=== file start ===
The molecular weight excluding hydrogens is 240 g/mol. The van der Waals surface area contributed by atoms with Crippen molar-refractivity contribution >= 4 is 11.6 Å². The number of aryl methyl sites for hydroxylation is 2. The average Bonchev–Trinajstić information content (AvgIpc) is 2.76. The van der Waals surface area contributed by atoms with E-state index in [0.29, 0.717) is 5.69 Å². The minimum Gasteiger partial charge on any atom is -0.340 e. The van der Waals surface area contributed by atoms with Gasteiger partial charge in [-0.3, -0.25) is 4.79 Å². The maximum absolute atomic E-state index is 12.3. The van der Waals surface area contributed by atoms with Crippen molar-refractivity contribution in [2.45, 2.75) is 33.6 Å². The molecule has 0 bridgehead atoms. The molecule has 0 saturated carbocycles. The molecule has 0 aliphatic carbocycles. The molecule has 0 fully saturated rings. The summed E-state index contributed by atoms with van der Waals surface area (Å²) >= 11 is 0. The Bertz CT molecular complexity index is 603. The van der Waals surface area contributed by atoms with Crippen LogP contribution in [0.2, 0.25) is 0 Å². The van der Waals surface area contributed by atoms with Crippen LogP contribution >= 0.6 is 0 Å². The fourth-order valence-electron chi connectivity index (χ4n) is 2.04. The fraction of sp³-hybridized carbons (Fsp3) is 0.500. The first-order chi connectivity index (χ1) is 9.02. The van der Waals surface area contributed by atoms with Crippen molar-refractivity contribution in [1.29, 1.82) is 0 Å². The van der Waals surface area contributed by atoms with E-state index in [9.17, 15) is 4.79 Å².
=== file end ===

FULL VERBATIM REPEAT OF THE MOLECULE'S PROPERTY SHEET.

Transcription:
The molecular weight excluding hydrogens is 240 g/mol. The van der Waals surface area contributed by atoms with Crippen molar-refractivity contribution >= 4 is 11.6 Å². The number of aryl methyl sites for hydroxylation is 2. The average Bonchev–Trinajstić information content (AvgIpc) is 2.76. The van der Waals surface area contributed by atoms with E-state index in [0.29, 0.717) is 5.69 Å². The minimum Gasteiger partial charge on any atom is -0.340 e. The van der Waals surface area contributed by atoms with Gasteiger partial charge in [-0.3, -0.25) is 4.79 Å². The maximum absolute atomic E-state index is 12.3. The van der Waals surface area contributed by atoms with Crippen molar-refractivity contribution in [2.45, 2.75) is 33.6 Å². The molecule has 0 bridgehead atoms. The molecule has 0 saturated carbocycles. The molecule has 0 aliphatic carbocycles. The molecule has 0 fully saturated rings. The summed E-state index contributed by atoms with van der Waals surface area (Å²) >= 11 is 0. The Bertz CT molecular complexity index is 603. The van der Waals surface area contributed by atoms with Crippen LogP contribution in [0.2, 0.25) is 0 Å². The van der Waals surface area contributed by atoms with Crippen LogP contribution >= 0.6 is 0 Å². The fourth-order valence-electron chi connectivity index (χ4n) is 2.04. The fraction of sp³-hybridized carbons (Fsp3) is 0.500. The first-order chi connectivity index (χ1) is 9.02. The van der Waals surface area contributed by atoms with Crippen molar-refractivity contribution in [1.29, 1.82) is 0 Å². The van der Waals surface area contributed by atoms with E-state index in [9.17, 15) is 4.79 Å².